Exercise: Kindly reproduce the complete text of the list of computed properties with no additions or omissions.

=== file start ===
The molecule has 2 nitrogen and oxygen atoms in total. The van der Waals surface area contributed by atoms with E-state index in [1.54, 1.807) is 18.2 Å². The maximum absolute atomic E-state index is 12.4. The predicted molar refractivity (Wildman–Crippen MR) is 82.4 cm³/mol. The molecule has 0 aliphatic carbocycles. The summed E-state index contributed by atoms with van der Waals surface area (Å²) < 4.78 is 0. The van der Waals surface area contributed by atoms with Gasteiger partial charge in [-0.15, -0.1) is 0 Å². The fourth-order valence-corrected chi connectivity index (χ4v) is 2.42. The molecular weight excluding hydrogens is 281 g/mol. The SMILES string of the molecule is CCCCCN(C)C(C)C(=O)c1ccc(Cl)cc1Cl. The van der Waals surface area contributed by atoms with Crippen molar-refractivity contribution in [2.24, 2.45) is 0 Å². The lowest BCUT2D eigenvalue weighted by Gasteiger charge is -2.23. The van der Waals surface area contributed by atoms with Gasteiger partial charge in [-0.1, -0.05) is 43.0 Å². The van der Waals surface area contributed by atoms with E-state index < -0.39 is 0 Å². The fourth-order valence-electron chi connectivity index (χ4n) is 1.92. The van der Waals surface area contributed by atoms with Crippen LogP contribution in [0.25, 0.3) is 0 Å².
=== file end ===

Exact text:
The molecule has 2 nitrogen and oxygen atoms in total. The van der Waals surface area contributed by atoms with E-state index in [1.54, 1.807) is 18.2 Å². The maximum absolute atomic E-state index is 12.4. The predicted molar refractivity (Wildman–Crippen MR) is 82.4 cm³/mol. The molecule has 0 aliphatic carbocycles. The summed E-state index contributed by atoms with van der Waals surface area (Å²) < 4.78 is 0. The van der Waals surface area contributed by atoms with Gasteiger partial charge in [-0.15, -0.1) is 0 Å². The fourth-order valence-corrected chi connectivity index (χ4v) is 2.42. The molecular weight excluding hydrogens is 281 g/mol. The SMILES string of the molecule is CCCCCN(C)C(C)C(=O)c1ccc(Cl)cc1Cl. The van der Waals surface area contributed by atoms with Crippen molar-refractivity contribution in [2.24, 2.45) is 0 Å². The lowest BCUT2D eigenvalue weighted by Gasteiger charge is -2.23. The van der Waals surface area contributed by atoms with Gasteiger partial charge in [-0.1, -0.05) is 43.0 Å². The van der Waals surface area contributed by atoms with E-state index < -0.39 is 0 Å². The fourth-order valence-electron chi connectivity index (χ4n) is 1.92. The van der Waals surface area contributed by atoms with Crippen LogP contribution in [0.25, 0.3) is 0 Å².